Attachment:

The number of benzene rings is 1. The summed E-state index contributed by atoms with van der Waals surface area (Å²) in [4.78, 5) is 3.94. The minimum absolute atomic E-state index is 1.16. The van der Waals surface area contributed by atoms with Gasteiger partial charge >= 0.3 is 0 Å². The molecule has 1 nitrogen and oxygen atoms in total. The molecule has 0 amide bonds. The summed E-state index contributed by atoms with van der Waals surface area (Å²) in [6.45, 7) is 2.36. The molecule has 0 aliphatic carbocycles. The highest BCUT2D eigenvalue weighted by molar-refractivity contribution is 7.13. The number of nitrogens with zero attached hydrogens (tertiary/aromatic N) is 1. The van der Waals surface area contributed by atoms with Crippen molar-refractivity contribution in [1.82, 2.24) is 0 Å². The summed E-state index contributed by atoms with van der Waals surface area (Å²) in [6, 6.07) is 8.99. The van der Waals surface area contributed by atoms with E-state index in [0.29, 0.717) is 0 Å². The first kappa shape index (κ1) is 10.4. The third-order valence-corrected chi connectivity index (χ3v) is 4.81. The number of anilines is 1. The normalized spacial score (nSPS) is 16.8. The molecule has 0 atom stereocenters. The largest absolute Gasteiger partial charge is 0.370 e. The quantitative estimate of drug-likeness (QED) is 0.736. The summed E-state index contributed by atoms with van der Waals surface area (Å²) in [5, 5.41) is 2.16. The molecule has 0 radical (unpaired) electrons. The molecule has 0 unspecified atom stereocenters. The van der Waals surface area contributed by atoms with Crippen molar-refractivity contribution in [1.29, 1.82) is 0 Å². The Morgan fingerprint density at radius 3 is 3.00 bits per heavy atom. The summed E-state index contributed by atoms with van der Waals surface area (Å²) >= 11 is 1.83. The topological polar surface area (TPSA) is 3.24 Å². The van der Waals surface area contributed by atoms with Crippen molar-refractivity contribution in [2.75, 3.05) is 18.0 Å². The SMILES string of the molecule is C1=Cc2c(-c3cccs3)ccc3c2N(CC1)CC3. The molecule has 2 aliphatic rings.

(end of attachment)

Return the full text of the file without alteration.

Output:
The number of benzene rings is 1. The summed E-state index contributed by atoms with van der Waals surface area (Å²) in [4.78, 5) is 3.94. The minimum absolute atomic E-state index is 1.16. The van der Waals surface area contributed by atoms with Gasteiger partial charge >= 0.3 is 0 Å². The molecule has 1 nitrogen and oxygen atoms in total. The molecule has 0 amide bonds. The summed E-state index contributed by atoms with van der Waals surface area (Å²) in [6.45, 7) is 2.36. The molecule has 0 aliphatic carbocycles. The highest BCUT2D eigenvalue weighted by molar-refractivity contribution is 7.13. The number of nitrogens with zero attached hydrogens (tertiary/aromatic N) is 1. The van der Waals surface area contributed by atoms with Crippen molar-refractivity contribution in [1.82, 2.24) is 0 Å². The summed E-state index contributed by atoms with van der Waals surface area (Å²) in [6, 6.07) is 8.99. The van der Waals surface area contributed by atoms with E-state index in [0.29, 0.717) is 0 Å². The first kappa shape index (κ1) is 10.4. The third-order valence-corrected chi connectivity index (χ3v) is 4.81. The number of anilines is 1. The normalized spacial score (nSPS) is 16.8. The molecule has 0 atom stereocenters. The largest absolute Gasteiger partial charge is 0.370 e. The quantitative estimate of drug-likeness (QED) is 0.736. The summed E-state index contributed by atoms with van der Waals surface area (Å²) in [5, 5.41) is 2.16. The molecule has 0 radical (unpaired) electrons. The molecule has 0 unspecified atom stereocenters. The van der Waals surface area contributed by atoms with Crippen molar-refractivity contribution in [1.29, 1.82) is 0 Å². The Morgan fingerprint density at radius 3 is 3.00 bits per heavy atom. The summed E-state index contributed by atoms with van der Waals surface area (Å²) >= 11 is 1.83. The topological polar surface area (TPSA) is 3.24 Å². The van der Waals surface area contributed by atoms with Crippen molar-refractivity contribution in [2.75, 3.05) is 18.0 Å². The SMILES string of the molecule is C1=Cc2c(-c3cccs3)ccc3c2N(CC1)CC3. The molecule has 2 aliphatic rings.